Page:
For the first time since 2006, the Census finds a .5 percentage drop in the poverty rate, with children and Hispanics seeing the biggest declines. Before taking these encouraging statistics at face value, it is important to put them into context. Briefs produced by the Stanford Center on Poverty and Equality and the Center for American Progress outline important factors that often get ignored when focusing on the poverty rate alone, including the consistent struggle for young adults and minorities to find work and the ever-increasing working poor that often get left out of the poverty conversation entirely.
The high poverty rate among young adults is cause for concern. Experiencing poverty in early adulthood has been found to hinder future earnings, especially within minority populations. Young people may stay hungry if our definition of poverty doesn’t grow up with them.
- Andre Mizell. 2000. “Racial and Gender Variations in the Process Shaping Earnings’ Potential: The Consequences of Poverty in Early Adulthood.” Sociology & Social Welfare 27(2).
While the poverty rate may have dropped slightly, this is largely due to the increase in the working poor. Millions of families are trapped in the middle, earning just enough to be considered above the poverty line but making far from enough to be considered economically secure. Poverty among working adults is linked to a broader decline in labor unions.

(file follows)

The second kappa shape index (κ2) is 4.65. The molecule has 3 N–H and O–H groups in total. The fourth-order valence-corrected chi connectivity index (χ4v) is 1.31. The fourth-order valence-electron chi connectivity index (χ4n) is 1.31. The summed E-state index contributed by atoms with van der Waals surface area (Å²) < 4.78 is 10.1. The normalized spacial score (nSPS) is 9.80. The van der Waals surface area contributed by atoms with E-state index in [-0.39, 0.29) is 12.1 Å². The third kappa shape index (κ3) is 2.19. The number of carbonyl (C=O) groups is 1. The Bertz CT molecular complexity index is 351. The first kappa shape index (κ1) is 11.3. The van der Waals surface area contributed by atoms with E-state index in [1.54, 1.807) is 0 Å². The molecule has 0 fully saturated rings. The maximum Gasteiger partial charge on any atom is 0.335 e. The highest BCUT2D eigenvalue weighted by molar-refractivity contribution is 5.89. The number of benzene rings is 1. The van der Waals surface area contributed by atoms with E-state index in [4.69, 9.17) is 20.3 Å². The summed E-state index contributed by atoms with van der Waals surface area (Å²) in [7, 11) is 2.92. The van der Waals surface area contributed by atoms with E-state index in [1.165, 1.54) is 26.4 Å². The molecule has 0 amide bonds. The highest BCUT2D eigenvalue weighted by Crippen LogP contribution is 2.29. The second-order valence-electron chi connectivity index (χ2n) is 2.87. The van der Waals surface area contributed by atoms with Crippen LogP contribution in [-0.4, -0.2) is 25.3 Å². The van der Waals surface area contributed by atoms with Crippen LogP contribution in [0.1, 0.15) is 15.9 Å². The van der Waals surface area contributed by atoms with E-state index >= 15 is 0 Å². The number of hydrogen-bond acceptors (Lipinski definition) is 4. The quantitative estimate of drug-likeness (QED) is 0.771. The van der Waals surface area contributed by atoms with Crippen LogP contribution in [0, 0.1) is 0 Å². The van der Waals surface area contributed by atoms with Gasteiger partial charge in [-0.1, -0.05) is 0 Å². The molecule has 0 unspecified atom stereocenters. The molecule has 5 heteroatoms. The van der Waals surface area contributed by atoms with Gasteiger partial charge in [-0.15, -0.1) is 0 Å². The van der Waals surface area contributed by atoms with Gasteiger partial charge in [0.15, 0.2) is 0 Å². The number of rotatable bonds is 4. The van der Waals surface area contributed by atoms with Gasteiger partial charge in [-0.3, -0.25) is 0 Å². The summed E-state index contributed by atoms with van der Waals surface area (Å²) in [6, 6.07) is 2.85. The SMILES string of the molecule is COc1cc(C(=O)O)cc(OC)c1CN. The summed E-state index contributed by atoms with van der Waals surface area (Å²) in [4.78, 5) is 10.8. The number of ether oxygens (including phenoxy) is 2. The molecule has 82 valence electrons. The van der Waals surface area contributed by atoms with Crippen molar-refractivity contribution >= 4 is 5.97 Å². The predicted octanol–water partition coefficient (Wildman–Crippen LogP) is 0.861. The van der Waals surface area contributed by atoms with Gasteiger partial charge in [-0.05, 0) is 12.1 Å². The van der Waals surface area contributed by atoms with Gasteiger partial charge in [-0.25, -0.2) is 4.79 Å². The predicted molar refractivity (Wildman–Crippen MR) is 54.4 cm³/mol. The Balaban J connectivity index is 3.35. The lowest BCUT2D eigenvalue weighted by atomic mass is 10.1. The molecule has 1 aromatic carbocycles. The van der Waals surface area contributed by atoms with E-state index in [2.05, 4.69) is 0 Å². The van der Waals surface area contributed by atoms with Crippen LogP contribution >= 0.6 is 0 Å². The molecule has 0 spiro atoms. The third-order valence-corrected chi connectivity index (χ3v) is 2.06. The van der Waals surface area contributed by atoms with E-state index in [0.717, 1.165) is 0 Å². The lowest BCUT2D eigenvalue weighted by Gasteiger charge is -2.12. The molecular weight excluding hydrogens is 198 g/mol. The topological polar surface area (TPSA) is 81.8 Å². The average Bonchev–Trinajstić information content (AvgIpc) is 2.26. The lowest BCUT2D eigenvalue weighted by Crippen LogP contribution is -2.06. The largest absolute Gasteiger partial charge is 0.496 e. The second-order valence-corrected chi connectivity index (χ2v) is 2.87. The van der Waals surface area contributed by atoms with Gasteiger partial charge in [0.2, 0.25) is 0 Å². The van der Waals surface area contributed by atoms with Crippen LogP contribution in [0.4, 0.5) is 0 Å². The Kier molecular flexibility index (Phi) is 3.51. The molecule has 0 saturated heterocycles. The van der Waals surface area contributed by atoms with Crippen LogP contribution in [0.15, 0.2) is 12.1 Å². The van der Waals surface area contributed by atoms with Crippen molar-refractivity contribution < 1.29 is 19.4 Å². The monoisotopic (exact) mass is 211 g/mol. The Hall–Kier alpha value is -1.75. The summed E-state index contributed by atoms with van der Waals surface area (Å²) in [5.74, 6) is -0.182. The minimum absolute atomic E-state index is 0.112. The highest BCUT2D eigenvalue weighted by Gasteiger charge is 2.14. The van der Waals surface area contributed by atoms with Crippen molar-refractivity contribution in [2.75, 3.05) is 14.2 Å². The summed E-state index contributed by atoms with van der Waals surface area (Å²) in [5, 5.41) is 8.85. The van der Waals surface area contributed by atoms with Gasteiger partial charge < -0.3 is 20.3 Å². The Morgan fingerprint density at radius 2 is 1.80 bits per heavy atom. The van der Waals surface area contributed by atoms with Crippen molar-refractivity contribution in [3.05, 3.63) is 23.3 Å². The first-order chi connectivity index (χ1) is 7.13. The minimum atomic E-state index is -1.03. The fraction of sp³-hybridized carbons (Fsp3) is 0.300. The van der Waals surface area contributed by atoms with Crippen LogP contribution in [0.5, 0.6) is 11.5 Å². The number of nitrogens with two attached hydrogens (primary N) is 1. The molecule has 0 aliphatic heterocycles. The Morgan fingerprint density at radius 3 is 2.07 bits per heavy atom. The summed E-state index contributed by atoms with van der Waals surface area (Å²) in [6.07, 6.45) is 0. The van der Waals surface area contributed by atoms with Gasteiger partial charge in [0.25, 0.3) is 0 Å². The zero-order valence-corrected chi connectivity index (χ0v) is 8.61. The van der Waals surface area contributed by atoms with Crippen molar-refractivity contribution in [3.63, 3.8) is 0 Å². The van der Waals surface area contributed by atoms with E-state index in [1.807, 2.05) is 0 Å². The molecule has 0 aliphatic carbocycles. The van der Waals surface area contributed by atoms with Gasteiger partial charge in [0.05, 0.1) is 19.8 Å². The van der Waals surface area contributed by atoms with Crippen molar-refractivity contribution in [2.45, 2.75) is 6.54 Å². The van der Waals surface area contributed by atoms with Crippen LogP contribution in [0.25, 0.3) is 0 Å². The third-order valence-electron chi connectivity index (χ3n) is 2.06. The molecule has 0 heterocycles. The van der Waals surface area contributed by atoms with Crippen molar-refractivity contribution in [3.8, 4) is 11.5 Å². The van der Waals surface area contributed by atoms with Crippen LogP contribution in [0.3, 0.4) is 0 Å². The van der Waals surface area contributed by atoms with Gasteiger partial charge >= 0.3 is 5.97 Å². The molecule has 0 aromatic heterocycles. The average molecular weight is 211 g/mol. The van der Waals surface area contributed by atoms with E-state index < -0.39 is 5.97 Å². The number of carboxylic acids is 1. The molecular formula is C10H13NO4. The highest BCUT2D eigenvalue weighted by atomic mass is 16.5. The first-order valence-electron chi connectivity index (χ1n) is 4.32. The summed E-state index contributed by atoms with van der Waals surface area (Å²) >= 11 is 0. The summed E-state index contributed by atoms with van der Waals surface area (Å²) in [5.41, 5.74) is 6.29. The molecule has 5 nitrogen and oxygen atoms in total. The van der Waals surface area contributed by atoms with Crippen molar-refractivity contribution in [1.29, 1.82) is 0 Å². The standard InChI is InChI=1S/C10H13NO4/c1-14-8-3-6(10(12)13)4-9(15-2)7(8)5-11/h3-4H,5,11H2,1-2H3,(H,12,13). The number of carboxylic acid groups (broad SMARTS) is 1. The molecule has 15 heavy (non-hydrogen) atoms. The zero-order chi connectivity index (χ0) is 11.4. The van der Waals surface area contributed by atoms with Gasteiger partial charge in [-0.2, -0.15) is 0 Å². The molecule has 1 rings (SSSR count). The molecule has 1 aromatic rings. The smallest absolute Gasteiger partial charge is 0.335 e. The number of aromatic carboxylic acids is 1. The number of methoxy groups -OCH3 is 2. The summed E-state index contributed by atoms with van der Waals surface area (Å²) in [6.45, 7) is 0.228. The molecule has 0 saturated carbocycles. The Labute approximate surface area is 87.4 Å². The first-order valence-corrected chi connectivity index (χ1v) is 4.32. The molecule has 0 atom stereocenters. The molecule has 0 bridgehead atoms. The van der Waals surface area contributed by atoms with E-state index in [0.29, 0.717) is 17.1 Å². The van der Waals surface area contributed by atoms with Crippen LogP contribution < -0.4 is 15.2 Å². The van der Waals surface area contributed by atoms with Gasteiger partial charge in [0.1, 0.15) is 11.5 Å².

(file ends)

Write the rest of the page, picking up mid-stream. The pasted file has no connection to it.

- David Brady, Regina S. Baker, and Ryan Finnigan. 2013. “When Unionizations Disappears: State-Level Unionization and Working Poverty in the United States.” American Sociological Review 78(5).
Most of the discussion around the poverty rate centers on what David Cotter calls “person poverty” as opposed to “place poverty.” In his analysis of Census data, Cotter finds that, regardless of any individual characteristic, households in rural America are more likely to experience poverty than their metropolitan counterparts.
- David Cotter. 2002. “Poor People in Poor Places: Local Opportunity Structures and Household Poverty.” Rural Sociology 67(4).